However, Siemens Gamesa has had major economic difficulties in recent months stemming from malfunctioning turbine parts.
The company scrapped its profit guidance in late June, citing a “substantial increase in failure rates of wind turbine components” at its wind division, CNBC reported in July, and in a single day in June, Siemens Energy’s stock fell by 37%. Specifically, the problems involve turbine platforms, rotor blades and main bearings, Reuters reported. And two weeks ago, Siemens Energy said it was in talks with the German government to secure financial assistance to finish future large projects.
Other wind energy companies have also seen difficulties in recent months, indicating a wider problem in the industry. On Tuesday, a Philadelphia news channel reported that Ørsted, the Danish firm that built Dominion’s first two offshore turbines in 2020, is trying to get out of a $300 million payment to New Jersey after canceling two offshore wind farm projects in southern New Jersey. In late October, Ørsted said it had booked an impairment charge of more than $4 billion against its U.S. offshore portfolio, while announcing its decision to scrap its two New Jersey projects.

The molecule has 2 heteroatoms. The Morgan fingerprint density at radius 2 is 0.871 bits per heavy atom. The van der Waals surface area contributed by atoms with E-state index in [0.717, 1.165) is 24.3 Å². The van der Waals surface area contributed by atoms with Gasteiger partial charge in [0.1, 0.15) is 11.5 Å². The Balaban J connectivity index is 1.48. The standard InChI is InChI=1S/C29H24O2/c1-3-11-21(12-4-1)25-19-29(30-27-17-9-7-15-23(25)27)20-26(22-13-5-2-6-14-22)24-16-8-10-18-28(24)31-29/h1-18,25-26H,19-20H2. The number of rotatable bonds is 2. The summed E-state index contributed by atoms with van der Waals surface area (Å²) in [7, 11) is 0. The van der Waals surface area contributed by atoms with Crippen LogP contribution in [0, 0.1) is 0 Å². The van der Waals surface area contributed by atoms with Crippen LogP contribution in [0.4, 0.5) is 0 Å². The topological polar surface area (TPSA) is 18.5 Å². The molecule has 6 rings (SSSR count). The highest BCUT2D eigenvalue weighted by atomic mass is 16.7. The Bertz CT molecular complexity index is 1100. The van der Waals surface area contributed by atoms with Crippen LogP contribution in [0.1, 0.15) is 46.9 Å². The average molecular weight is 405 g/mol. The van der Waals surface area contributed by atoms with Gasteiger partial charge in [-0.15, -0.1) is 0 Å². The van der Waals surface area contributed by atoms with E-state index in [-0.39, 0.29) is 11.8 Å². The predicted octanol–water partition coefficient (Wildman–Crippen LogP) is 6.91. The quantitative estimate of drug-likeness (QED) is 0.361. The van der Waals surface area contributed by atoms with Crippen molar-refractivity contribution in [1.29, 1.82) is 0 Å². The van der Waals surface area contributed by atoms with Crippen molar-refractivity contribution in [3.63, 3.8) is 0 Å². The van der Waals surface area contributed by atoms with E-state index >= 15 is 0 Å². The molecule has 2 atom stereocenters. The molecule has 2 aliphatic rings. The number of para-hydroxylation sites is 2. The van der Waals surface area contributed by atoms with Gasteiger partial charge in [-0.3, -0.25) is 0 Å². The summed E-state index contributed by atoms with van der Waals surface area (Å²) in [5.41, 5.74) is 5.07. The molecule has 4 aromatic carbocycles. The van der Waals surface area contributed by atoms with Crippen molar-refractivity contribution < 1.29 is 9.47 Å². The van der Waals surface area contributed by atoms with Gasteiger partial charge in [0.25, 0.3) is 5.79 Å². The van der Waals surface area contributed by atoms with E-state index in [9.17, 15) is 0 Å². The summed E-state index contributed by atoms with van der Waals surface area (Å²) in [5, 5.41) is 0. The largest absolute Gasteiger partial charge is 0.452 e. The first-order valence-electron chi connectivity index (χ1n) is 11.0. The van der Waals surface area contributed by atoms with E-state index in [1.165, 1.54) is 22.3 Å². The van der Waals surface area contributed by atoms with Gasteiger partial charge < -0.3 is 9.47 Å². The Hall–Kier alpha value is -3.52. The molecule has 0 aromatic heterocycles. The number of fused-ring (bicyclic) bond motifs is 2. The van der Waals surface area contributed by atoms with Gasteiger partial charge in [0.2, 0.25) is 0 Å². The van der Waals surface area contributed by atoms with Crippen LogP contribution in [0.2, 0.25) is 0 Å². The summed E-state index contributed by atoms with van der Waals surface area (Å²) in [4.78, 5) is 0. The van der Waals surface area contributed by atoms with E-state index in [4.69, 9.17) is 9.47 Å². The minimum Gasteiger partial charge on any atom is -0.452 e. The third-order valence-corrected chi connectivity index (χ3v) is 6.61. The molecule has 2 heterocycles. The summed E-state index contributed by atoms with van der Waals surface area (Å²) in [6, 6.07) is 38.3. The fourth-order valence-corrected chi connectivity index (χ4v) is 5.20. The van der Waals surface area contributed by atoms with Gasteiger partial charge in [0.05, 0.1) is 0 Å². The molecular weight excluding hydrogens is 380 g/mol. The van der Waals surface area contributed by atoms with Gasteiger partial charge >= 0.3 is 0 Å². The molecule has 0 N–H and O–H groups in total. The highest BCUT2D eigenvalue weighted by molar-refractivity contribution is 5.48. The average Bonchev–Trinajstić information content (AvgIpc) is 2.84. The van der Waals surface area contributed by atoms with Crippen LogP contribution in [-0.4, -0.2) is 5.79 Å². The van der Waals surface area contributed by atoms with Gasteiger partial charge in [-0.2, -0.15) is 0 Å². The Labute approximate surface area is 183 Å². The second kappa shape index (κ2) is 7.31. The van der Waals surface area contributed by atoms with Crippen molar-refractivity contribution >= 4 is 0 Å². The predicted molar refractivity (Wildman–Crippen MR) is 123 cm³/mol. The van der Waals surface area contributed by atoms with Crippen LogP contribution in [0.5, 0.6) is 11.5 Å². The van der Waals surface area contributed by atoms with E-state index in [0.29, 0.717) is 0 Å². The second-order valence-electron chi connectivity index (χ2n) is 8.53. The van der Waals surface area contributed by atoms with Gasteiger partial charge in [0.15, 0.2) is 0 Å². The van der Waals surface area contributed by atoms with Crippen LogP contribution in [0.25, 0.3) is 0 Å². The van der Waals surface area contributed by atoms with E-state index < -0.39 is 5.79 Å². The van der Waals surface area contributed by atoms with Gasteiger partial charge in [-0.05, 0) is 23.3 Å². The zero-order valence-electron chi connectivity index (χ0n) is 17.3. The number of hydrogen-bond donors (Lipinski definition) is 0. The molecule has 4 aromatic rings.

Layne said he and port officials have been in regular contact with Siemens Gamesa about the reported turbine issues and concerns with the wind industry.
Slayton said Dominion still plans to help establish a domestic offshore wind supply chain in Hampton Roads, saying that the region is ideally situated to capitalize on the wind industry.
“The offshore wind supply chain in the U.S. is in the development stages,” he noted. “We have that tangible evidence that offshore wind is happening in Virginia, and we are moving forward full steam ahead to start that offshore construction in May of next year.”